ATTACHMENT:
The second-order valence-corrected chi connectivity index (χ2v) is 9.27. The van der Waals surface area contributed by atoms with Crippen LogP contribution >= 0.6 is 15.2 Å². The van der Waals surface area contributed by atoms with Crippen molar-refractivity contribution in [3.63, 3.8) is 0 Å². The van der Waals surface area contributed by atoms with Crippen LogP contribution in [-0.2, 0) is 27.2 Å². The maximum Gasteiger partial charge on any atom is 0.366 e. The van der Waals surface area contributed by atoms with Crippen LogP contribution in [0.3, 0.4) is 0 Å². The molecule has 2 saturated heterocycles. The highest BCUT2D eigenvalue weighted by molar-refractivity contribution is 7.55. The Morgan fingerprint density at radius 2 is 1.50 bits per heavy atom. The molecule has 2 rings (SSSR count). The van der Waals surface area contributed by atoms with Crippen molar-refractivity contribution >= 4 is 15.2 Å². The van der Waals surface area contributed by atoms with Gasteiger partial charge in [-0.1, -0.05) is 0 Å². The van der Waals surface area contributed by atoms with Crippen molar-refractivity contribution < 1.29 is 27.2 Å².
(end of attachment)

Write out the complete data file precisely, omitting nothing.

The second-order valence-corrected chi connectivity index (χ2v) is 9.27. The van der Waals surface area contributed by atoms with Crippen LogP contribution >= 0.6 is 15.2 Å². The van der Waals surface area contributed by atoms with Crippen molar-refractivity contribution in [3.63, 3.8) is 0 Å². The van der Waals surface area contributed by atoms with Crippen LogP contribution in [-0.2, 0) is 27.2 Å². The maximum Gasteiger partial charge on any atom is 0.366 e. The van der Waals surface area contributed by atoms with Crippen LogP contribution in [0.3, 0.4) is 0 Å². The molecule has 2 saturated heterocycles. The highest BCUT2D eigenvalue weighted by molar-refractivity contribution is 7.55. The Morgan fingerprint density at radius 2 is 1.50 bits per heavy atom. The molecule has 2 rings (SSSR count). The van der Waals surface area contributed by atoms with Crippen molar-refractivity contribution >= 4 is 15.2 Å². The van der Waals surface area contributed by atoms with Gasteiger partial charge in [-0.1, -0.05) is 0 Å². The van der Waals surface area contributed by atoms with Crippen molar-refractivity contribution < 1.29 is 27.2 Å².